When I peered through the white forest to look in the mirror, I could only see the bottom half of my face. Unfortunately, I couldn’t find my hair cutting scissors. (Where is Edward, when we need him?) So I used my kitchen scissors. They don’t really cut, but they do chew. And they added a slight aroma of garlic and onions.( I may have packs of hungry dogs following me today.)
I started to get distressed over the results, but then I realized that the “ragged” look is in. For several decades now, the most affluent nation on earth has been paying exorbitant prices for the layered look and torn jeans of the homeless and now many hair styles look like we had to run out of the salon before they finished cutting or combing our hair. I am finally “in.” How in the world did that happen?
I am probably insane. (Do NOT comment, Norman adult children.)
I bought eggs and all sorts of dyes with glitter to decorate them this Saturday when our granddaughters are coming. I’ve always threatened to glitter the dust bunnies, so how appropriate is this for Easter! If we spill glitter I’ll just blow it around and decorate the dust bunnies. I bought some cool plastic eggs with wrapped candies to fit inside them and hide out side if it’s pretty or in the apartment, if not. Works either way. Because then when I get hungry for sweets, I might actually sweep under the furniture looking for those the girls missed. A win-win.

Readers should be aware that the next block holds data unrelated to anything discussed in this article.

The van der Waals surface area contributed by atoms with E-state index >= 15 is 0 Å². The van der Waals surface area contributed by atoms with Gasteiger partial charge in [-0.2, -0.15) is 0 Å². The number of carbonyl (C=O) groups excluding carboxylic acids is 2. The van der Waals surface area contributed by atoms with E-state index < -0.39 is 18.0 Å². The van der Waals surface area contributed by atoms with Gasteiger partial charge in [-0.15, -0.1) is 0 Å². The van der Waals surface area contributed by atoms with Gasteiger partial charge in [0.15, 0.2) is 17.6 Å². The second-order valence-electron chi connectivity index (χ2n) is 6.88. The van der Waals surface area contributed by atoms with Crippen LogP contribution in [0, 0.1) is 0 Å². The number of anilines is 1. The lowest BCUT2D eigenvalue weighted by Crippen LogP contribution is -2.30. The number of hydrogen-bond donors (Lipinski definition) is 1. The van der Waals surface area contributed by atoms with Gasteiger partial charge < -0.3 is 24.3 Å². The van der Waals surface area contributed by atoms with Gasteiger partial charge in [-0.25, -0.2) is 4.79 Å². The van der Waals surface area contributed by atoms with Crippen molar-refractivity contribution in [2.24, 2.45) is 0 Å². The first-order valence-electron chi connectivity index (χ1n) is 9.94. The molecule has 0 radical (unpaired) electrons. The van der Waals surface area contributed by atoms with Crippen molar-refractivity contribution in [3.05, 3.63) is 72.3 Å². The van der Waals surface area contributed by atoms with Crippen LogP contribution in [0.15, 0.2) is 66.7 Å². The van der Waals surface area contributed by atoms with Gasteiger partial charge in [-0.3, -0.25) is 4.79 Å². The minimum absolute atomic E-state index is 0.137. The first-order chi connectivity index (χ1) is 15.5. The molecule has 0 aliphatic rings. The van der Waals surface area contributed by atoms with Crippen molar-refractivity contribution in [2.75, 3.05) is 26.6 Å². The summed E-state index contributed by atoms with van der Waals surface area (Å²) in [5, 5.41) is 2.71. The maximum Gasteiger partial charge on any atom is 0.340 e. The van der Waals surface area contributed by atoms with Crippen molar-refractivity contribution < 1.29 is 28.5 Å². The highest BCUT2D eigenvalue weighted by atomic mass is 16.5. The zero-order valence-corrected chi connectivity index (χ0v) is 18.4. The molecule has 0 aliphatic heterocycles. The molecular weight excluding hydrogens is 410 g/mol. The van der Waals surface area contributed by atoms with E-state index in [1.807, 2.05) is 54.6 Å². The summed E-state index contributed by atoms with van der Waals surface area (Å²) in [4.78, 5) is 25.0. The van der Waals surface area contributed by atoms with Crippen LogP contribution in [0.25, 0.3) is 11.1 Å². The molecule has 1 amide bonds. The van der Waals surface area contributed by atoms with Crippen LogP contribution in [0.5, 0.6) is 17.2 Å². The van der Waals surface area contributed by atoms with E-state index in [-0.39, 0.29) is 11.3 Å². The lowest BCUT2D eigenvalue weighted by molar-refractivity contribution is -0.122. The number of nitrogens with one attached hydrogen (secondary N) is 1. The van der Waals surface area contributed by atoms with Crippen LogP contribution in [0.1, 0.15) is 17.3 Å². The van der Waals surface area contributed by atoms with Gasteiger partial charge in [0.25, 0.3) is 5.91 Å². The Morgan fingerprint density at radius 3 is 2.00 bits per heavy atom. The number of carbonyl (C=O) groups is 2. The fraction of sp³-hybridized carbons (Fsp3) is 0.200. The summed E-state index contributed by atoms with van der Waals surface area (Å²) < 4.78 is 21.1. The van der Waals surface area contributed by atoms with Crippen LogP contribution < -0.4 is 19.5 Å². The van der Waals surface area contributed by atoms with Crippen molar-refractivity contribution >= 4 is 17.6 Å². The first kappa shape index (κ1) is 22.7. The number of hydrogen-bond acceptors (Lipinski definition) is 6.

I also, bought quite a few Easter Breads like cinnamon rolls and hot cross buns for our gathering at church after the Easter service. The girls can have some, then we can take the rest to church.
We took sandwiches from our Church’s Holy Week luncheon this past Monday to the financially desperate families that live in one room without kitchens at a cheap motel near us. The children scarfed them down, but looked longingly for some sweets. So, we plan to gather the extra Easter Breads to take to them after church. Hopefully, we won’t send anyone into a diabetic coma.